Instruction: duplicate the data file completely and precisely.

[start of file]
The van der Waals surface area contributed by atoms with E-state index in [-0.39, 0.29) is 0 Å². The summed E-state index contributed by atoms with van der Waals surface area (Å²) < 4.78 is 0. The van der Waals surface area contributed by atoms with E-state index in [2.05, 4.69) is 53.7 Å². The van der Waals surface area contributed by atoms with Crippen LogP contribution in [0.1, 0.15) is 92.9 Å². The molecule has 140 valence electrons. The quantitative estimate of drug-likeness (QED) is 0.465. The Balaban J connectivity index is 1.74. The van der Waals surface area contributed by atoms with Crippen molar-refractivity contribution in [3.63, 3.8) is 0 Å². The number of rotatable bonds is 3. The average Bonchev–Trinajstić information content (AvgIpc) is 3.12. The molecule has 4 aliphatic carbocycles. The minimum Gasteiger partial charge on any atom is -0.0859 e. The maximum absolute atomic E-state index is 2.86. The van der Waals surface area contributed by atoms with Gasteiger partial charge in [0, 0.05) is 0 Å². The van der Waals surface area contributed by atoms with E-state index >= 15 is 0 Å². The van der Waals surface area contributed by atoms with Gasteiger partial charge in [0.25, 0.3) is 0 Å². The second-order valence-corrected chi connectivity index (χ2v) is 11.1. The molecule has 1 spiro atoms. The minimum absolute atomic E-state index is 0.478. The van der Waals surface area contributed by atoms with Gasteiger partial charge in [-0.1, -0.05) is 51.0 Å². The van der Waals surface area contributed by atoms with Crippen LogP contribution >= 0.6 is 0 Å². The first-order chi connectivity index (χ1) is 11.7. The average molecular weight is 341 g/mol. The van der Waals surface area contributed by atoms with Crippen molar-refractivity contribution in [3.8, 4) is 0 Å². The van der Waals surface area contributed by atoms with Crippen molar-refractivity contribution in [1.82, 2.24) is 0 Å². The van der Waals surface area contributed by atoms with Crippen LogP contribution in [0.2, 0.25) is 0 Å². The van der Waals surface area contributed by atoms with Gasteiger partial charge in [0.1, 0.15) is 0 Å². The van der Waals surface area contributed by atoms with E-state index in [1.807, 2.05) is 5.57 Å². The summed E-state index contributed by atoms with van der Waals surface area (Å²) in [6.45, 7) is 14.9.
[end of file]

The van der Waals surface area contributed by atoms with E-state index in [-0.39, 0.29) is 0 Å². The summed E-state index contributed by atoms with van der Waals surface area (Å²) < 4.78 is 0. The van der Waals surface area contributed by atoms with E-state index in [2.05, 4.69) is 53.7 Å². The van der Waals surface area contributed by atoms with Crippen LogP contribution in [0.1, 0.15) is 92.9 Å². The molecule has 140 valence electrons. The quantitative estimate of drug-likeness (QED) is 0.465. The Balaban J connectivity index is 1.74. The van der Waals surface area contributed by atoms with Crippen molar-refractivity contribution in [3.63, 3.8) is 0 Å². The number of rotatable bonds is 3. The average Bonchev–Trinajstić information content (AvgIpc) is 3.12. The molecule has 4 aliphatic carbocycles. The minimum Gasteiger partial charge on any atom is -0.0859 e. The maximum absolute atomic E-state index is 2.86. The van der Waals surface area contributed by atoms with Gasteiger partial charge in [0, 0.05) is 0 Å². The van der Waals surface area contributed by atoms with E-state index >= 15 is 0 Å². The van der Waals surface area contributed by atoms with Gasteiger partial charge in [0.25, 0.3) is 0 Å². The second-order valence-corrected chi connectivity index (χ2v) is 11.1. The molecule has 1 spiro atoms. The minimum absolute atomic E-state index is 0.478. The van der Waals surface area contributed by atoms with Gasteiger partial charge in [-0.1, -0.05) is 51.0 Å². The van der Waals surface area contributed by atoms with Crippen LogP contribution >= 0.6 is 0 Å². The first-order chi connectivity index (χ1) is 11.7. The average molecular weight is 341 g/mol. The van der Waals surface area contributed by atoms with Crippen molar-refractivity contribution in [3.8, 4) is 0 Å². The van der Waals surface area contributed by atoms with Crippen molar-refractivity contribution in [1.82, 2.24) is 0 Å². The van der Waals surface area contributed by atoms with Crippen LogP contribution in [0.2, 0.25) is 0 Å². The van der Waals surface area contributed by atoms with Gasteiger partial charge in [0.1, 0.15) is 0 Å². The van der Waals surface area contributed by atoms with E-state index in [1.807, 2.05) is 5.57 Å². The summed E-state index contributed by atoms with van der Waals surface area (Å²) in [6.45, 7) is 14.9.